In your dreams, you’re the star of your own movie—and your subconscious often has you performing stunts that would put Tom Cruise to shame. But even if you’re swinging around the top of the Burj Khalifa in your dream, you stay put in real life. This is thanks to a little thing called sleep paralysis, which keeps you locked in place while you slumber so you don’t hurt yourself. Until recently, scientists understood little about how sleep paralysis works; figuring it out could shed light on disorders such as narcolepsy and REM sleep disorder, and researchers at the University of Toronto might be close to understanding how the phenomenon occurs.
For healthy people, sleep paralysis occurs during REM (Rapid Eye Movement) sleep, and they are blissfully unaware that it’s even happening. But for some narcoleptics, falling asleep or waking up makes sleep paralysis kick in, creating a terrifying state where the mind is awake, but the body cannot move. The paralysis can last several seconds or even minutes, with rare cases lasting for hours.
To get a better understanding of what causes sleep paralysis in REM, Patricia Brooks and John Peever at the University of Toronto monitored the electrical activity in rats’ facial muscles, triggered by trigeminal motor neurons sending messages to the brain (basically, they looked at what causes sleeping rats to chew while asleep). In an effort to stop sleep paralysis, they blocked the neurotransmitters they thought were responsible for the phenomenon—ionotropic GABAA/glycine receptors—but sleep paralysis still occurred. Next, Peever and Brooks tried blocking the GABAA/glycine ionotropic receptors and the metabotropic GABAB—which did, in fact, stop sleep paralysis, meaning that both gamma-aminobutyric acid (GABA) and glycine must be present and working together to cause sleep paralysis.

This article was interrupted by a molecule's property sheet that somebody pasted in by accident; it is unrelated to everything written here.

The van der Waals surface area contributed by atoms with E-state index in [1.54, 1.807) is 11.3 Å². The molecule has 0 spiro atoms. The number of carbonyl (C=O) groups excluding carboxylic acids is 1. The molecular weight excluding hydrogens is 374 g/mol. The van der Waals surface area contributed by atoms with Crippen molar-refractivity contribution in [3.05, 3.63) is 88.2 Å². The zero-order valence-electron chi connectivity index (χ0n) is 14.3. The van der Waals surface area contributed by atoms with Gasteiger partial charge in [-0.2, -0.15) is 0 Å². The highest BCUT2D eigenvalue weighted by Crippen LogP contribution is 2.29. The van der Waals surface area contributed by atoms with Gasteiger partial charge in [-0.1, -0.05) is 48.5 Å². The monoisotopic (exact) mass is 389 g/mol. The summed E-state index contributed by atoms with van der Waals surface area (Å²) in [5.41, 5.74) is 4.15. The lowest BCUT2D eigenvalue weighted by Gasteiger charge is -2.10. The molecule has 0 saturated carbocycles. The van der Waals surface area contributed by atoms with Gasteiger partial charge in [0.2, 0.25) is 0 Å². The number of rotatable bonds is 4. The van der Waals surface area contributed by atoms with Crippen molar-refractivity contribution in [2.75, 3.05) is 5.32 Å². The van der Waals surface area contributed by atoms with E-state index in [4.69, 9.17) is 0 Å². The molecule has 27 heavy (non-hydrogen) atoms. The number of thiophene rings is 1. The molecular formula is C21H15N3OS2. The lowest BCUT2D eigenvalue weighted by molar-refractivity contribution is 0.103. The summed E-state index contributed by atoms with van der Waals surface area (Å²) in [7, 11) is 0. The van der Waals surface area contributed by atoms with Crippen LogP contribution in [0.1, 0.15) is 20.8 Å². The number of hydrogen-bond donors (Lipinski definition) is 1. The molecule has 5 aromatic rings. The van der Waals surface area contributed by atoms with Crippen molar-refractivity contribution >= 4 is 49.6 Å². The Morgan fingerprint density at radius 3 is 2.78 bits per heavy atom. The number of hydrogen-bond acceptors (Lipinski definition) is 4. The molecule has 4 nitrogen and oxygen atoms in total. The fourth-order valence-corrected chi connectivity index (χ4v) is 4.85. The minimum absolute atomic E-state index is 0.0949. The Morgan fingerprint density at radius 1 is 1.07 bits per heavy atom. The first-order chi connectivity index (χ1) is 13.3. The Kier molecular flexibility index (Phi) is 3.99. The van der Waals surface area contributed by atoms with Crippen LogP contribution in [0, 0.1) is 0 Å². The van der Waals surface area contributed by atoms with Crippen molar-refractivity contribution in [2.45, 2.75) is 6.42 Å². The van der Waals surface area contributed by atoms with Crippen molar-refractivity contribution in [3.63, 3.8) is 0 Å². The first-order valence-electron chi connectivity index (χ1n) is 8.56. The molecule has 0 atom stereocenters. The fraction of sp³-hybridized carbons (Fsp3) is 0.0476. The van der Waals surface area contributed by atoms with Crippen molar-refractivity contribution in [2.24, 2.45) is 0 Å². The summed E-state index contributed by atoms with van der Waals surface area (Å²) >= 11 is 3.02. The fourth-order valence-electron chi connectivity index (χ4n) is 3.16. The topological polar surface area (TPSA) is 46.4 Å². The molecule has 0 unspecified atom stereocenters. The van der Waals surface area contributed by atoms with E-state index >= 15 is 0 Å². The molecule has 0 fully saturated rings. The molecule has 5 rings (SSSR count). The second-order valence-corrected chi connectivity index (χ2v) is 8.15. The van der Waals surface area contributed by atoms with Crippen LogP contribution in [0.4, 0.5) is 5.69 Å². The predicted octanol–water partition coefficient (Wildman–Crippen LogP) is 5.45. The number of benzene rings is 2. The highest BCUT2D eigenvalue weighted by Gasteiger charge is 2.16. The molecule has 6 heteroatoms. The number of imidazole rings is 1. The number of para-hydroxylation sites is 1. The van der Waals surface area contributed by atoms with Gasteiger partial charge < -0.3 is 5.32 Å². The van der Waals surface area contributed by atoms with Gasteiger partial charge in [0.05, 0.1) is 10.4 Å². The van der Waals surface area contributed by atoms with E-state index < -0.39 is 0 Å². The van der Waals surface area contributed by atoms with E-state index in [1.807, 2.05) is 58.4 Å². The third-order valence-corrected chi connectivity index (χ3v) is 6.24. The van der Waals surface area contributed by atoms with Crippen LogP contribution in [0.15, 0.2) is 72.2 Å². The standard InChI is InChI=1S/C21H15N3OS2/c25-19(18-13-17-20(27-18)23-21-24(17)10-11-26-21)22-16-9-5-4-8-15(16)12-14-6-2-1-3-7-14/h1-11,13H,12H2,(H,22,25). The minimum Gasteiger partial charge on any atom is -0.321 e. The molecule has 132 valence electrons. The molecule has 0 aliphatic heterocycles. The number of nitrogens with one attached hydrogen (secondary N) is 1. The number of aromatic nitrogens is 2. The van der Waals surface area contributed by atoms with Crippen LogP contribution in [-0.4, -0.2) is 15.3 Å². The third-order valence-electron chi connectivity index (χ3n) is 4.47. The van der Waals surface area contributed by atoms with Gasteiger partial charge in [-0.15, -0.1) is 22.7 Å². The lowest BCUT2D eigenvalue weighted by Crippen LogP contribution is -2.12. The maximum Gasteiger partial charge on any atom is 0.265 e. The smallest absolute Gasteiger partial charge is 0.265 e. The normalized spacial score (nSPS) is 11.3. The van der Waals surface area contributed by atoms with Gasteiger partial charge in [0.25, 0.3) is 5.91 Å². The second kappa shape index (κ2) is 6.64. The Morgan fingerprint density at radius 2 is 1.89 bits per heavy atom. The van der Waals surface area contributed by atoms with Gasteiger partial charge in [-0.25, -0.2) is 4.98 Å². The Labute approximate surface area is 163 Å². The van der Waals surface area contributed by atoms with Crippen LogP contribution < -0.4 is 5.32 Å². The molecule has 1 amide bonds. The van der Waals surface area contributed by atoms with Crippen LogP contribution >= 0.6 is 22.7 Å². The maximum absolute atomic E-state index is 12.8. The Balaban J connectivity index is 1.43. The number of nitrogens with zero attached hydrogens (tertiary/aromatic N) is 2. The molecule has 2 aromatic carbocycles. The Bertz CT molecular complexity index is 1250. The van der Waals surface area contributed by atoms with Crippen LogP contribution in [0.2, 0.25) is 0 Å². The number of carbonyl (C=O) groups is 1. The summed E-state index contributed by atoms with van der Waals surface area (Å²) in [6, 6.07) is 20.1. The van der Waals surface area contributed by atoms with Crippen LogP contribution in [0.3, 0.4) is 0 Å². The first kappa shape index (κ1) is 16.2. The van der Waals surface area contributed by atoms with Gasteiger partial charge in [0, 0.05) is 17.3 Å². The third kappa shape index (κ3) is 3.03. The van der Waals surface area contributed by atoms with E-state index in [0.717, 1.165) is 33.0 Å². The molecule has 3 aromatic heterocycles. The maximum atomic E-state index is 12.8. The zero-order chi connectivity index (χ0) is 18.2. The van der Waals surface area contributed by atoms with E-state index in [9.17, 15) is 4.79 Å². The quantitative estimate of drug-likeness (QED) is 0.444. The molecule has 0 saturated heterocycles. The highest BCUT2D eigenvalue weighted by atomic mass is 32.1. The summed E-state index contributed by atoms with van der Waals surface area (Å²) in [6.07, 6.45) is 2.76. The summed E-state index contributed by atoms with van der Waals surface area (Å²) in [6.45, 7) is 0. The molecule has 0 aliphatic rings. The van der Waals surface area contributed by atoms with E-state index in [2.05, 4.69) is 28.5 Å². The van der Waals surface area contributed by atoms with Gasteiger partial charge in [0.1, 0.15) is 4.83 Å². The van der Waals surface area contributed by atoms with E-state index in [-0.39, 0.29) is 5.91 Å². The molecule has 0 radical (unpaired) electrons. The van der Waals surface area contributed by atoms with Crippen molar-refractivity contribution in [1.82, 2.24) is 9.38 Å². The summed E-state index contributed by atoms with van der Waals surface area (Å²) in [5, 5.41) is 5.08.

“Understanding the precise mechanism behind these chemicals’ role in REM sleep disorder is particularly important because about 80 percent of people who have it eventually develop a neurodegenerative disease, such as Parkinson’s disease,” Peever says. “REM sleep behavior disorder could be an early marker of these diseases, and curing it may help prevent or even stop their development.”